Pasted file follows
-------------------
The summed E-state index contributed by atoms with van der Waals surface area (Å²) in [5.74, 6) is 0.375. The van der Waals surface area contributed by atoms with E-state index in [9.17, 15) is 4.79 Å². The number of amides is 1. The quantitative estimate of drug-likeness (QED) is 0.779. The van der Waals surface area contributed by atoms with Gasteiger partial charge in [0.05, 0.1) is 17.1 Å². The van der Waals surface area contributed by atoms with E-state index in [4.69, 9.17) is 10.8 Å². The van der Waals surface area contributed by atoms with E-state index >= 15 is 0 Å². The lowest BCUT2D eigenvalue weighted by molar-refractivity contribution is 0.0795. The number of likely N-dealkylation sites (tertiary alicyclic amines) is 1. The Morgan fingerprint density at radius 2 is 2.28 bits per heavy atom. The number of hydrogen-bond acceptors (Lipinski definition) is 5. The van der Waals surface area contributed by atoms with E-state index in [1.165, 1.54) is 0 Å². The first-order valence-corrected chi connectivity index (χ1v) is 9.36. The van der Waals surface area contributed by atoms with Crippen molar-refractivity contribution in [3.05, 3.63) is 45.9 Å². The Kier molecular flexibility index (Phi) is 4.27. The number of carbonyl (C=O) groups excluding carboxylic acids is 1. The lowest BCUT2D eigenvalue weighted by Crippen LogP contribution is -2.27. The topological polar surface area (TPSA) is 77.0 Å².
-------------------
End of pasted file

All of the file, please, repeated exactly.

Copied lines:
The summed E-state index contributed by atoms with van der Waals surface area (Å²) in [5.74, 6) is 0.375. The van der Waals surface area contributed by atoms with E-state index in [9.17, 15) is 4.79 Å². The number of amides is 1. The quantitative estimate of drug-likeness (QED) is 0.779. The van der Waals surface area contributed by atoms with Gasteiger partial charge in [0.05, 0.1) is 17.1 Å². The van der Waals surface area contributed by atoms with E-state index in [4.69, 9.17) is 10.8 Å². The van der Waals surface area contributed by atoms with E-state index >= 15 is 0 Å². The lowest BCUT2D eigenvalue weighted by molar-refractivity contribution is 0.0795. The number of likely N-dealkylation sites (tertiary alicyclic amines) is 1. The Morgan fingerprint density at radius 2 is 2.28 bits per heavy atom. The number of hydrogen-bond acceptors (Lipinski definition) is 5. The van der Waals surface area contributed by atoms with E-state index in [1.165, 1.54) is 0 Å². The first-order valence-corrected chi connectivity index (χ1v) is 9.36. The van der Waals surface area contributed by atoms with Crippen molar-refractivity contribution in [3.05, 3.63) is 45.9 Å². The Kier molecular flexibility index (Phi) is 4.27. The number of carbonyl (C=O) groups excluding carboxylic acids is 1. The lowest BCUT2D eigenvalue weighted by Crippen LogP contribution is -2.27. The topological polar surface area (TPSA) is 77.0 Å².